How do you avoid Tchaikovsky’s over-familiar First Piano Concerto, once its announcement has filled the hall, being given a routine performance? Answer, engage Khatia Buniatishvili to play it. Her performances often make central repertoire sound new, both the music and its interpretation. “Interpretation” might be too fixed a term for what we heard here though. In the introduction, for which Gianandrea Noseda and the London Symphony Orchestra established a traditional steady tempo, the first cadenza immediately went its own way, slower than the norm in lyrical parts and much faster in the Lisztian double octaves. That set the scene for much that followed.

Khatia Buniatishvili © Julia Wesely
Khatia Buniatishvili
© Julia Wesely

Noseda set a swifter than usual tempo for the Allegro con spirito main section of the first movement, but not one so fast that his soloist could not press urgently forward as excitement mounted. She also likes to draw out a lyrical phrase to distil its sweetest essence, much in evidence in the outer sections of the Andantino semplice – only Principal Flute Gareth Davies’ sublime opening solo really acknowledged that “semplice” though. There is a whiff of sulphur about this pianist and this was Mephistophelean playing that first dashed ahead, and then flirted with danger in saying to the passing moment, “linger awhile though art so fair”. And would Tchaikovsky have dared mark the middle section prestissimo if he had heard Buniatishvili’s astonishing quicksilver way with it? Yes, he probably would. The finale swept all before it, not without the odd minor mishap, some rapid alternations between soloist and winds were imperfectly synchronised – “Do keep up, Gianandrea!” laughed Khatia. (OK I made that bit up). But there is a sportive element to a big Romantic piano concerto, and we had many more thrills than spills. It would be an impoverished classical music scene that excluded a performance like this, even if we are left thinking “fabulous, stunning playing, but is not the work better than that?”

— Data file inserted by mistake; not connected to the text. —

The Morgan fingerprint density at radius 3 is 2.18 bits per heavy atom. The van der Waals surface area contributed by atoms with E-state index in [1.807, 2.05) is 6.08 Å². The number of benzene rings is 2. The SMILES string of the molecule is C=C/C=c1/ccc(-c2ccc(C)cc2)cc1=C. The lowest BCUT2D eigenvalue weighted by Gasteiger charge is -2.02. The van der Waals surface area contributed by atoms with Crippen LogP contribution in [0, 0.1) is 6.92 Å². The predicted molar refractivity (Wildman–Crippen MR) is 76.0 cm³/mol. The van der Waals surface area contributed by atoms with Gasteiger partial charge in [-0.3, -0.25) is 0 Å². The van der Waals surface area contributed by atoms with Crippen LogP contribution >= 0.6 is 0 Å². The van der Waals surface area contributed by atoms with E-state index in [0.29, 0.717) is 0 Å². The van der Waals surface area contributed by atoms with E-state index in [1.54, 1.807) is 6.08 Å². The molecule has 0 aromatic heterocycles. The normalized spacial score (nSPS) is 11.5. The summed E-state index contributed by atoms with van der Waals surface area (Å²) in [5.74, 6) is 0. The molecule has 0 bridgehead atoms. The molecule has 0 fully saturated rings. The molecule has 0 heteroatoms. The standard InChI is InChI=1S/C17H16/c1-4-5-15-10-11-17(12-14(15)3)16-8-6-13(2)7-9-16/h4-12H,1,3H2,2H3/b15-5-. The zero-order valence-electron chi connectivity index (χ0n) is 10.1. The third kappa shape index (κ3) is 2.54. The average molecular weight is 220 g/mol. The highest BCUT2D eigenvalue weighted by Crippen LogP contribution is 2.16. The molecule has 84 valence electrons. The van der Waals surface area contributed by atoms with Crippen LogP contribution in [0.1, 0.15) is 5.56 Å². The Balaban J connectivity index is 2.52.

The last time I heard Buniatishvili give an encore she played a Liszt Hungarian Rhapsody so fast it seemed over in half its usual time. Here Debussy’s Clair de lune was so slow it felt twice as long. Are there silent beats and bars other artists ignore?

The “Leningrad” Symphony set off with a determined tread, the strings digging deep and the woodwinds adding their harmonic asperities with relish. When the quiet rocking melody arrived, the violins sweetly evoked some rural idyll. That of course is ended by the quiet indication by a side-drum that the most famous, or notorious, passage in all Shostakovich is upon us. The vast crescendo of repetitions of the “invasion theme” was immaculately controlled by Noseda, the tempo properly metronomic (not something he could have done with Miss Buniatishvili around). The key change at the climax was shattering, the ensuing restoration of calm rather uneasy.

The second movement featured fine LSO wind playing, especially from Olivier Stankiewicz’ oboe, and the third opened with wind and brass playing of liturgical splendour. At the climax of the swifter central section the trumpets pealed with great brilliance. When the strings quietly returned with the the opening wind chant, it was a benediction. More fine playing marked the finale, so it was a pity in the coda that the return of the work's opening theme lacked the weight and presence it needs. But a fine Seventh Symphony, continuing Noseda’s impressive Shostakovich cycle.

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